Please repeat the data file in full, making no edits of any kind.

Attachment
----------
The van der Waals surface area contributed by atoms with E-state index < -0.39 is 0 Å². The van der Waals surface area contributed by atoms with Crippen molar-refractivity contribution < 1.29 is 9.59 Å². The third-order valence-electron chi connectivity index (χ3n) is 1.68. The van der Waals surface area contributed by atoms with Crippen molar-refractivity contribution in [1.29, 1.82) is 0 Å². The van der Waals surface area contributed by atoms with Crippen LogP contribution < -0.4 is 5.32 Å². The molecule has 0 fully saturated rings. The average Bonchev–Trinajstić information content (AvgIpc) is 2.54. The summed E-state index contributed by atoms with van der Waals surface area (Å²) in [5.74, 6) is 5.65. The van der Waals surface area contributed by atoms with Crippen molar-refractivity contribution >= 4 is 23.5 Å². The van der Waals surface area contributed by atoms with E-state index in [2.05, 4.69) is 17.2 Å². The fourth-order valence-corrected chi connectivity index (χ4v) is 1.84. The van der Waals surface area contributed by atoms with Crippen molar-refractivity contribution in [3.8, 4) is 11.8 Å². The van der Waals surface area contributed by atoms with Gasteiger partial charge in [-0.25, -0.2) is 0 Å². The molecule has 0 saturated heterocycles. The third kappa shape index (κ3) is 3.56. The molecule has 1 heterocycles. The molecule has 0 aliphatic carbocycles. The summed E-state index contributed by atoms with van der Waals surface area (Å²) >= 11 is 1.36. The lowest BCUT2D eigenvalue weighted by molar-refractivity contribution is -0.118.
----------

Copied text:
The van der Waals surface area contributed by atoms with E-state index < -0.39 is 0 Å². The van der Waals surface area contributed by atoms with Crippen molar-refractivity contribution < 1.29 is 9.59 Å². The third-order valence-electron chi connectivity index (χ3n) is 1.68. The van der Waals surface area contributed by atoms with Crippen molar-refractivity contribution in [1.29, 1.82) is 0 Å². The van der Waals surface area contributed by atoms with Crippen LogP contribution < -0.4 is 5.32 Å². The molecule has 0 fully saturated rings. The average Bonchev–Trinajstić information content (AvgIpc) is 2.54. The summed E-state index contributed by atoms with van der Waals surface area (Å²) in [5.74, 6) is 5.65. The van der Waals surface area contributed by atoms with Crippen molar-refractivity contribution >= 4 is 23.5 Å². The van der Waals surface area contributed by atoms with E-state index in [2.05, 4.69) is 17.2 Å². The fourth-order valence-corrected chi connectivity index (χ4v) is 1.84. The van der Waals surface area contributed by atoms with Crippen molar-refractivity contribution in [3.8, 4) is 11.8 Å². The van der Waals surface area contributed by atoms with Gasteiger partial charge in [-0.25, -0.2) is 0 Å². The molecule has 0 saturated heterocycles. The third kappa shape index (κ3) is 3.56. The molecule has 1 heterocycles. The molecule has 0 aliphatic carbocycles. The summed E-state index contributed by atoms with van der Waals surface area (Å²) >= 11 is 1.36. The lowest BCUT2D eigenvalue weighted by molar-refractivity contribution is -0.118.